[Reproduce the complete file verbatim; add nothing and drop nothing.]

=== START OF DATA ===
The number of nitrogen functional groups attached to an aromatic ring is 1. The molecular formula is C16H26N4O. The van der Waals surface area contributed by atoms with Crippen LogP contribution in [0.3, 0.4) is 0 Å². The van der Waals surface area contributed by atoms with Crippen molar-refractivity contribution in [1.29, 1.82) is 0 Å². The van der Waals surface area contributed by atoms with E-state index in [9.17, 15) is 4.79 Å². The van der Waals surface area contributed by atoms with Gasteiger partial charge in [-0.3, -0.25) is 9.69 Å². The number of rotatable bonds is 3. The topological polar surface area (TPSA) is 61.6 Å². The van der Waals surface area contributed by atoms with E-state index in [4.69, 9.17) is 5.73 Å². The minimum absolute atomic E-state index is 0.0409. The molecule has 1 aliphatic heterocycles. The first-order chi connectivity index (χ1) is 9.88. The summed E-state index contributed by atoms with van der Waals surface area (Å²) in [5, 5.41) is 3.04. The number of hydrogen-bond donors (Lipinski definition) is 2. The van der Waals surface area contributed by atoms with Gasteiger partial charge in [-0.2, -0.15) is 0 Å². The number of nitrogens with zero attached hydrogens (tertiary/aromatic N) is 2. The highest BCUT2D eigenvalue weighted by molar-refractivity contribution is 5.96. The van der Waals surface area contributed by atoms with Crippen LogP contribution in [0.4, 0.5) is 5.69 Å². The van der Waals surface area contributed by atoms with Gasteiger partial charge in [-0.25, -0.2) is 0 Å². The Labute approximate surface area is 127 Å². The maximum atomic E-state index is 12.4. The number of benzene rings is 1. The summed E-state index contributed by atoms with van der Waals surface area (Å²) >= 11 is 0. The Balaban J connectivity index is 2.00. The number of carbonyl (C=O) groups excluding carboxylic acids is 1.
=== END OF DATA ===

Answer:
The number of nitrogen functional groups attached to an aromatic ring is 1. The molecular formula is C16H26N4O. The van der Waals surface area contributed by atoms with Crippen LogP contribution in [0.3, 0.4) is 0 Å². The van der Waals surface area contributed by atoms with Crippen molar-refractivity contribution in [1.29, 1.82) is 0 Å². The van der Waals surface area contributed by atoms with E-state index in [9.17, 15) is 4.79 Å². The van der Waals surface area contributed by atoms with Gasteiger partial charge in [-0.3, -0.25) is 9.69 Å². The number of rotatable bonds is 3. The topological polar surface area (TPSA) is 61.6 Å². The van der Waals surface area contributed by atoms with E-state index in [4.69, 9.17) is 5.73 Å². The minimum absolute atomic E-state index is 0.0409. The molecule has 1 aliphatic heterocycles. The first-order chi connectivity index (χ1) is 9.88. The summed E-state index contributed by atoms with van der Waals surface area (Å²) in [5, 5.41) is 3.04. The number of hydrogen-bond donors (Lipinski definition) is 2. The van der Waals surface area contributed by atoms with Gasteiger partial charge in [-0.2, -0.15) is 0 Å². The number of nitrogens with zero attached hydrogens (tertiary/aromatic N) is 2. The highest BCUT2D eigenvalue weighted by molar-refractivity contribution is 5.96. The van der Waals surface area contributed by atoms with Crippen LogP contribution in [0.4, 0.5) is 5.69 Å². The van der Waals surface area contributed by atoms with Gasteiger partial charge in [-0.25, -0.2) is 0 Å². The Labute approximate surface area is 127 Å². The maximum atomic E-state index is 12.4. The number of benzene rings is 1. The summed E-state index contributed by atoms with van der Waals surface area (Å²) >= 11 is 0. The Balaban J connectivity index is 2.00. The number of carbonyl (C=O) groups excluding carboxylic acids is 1.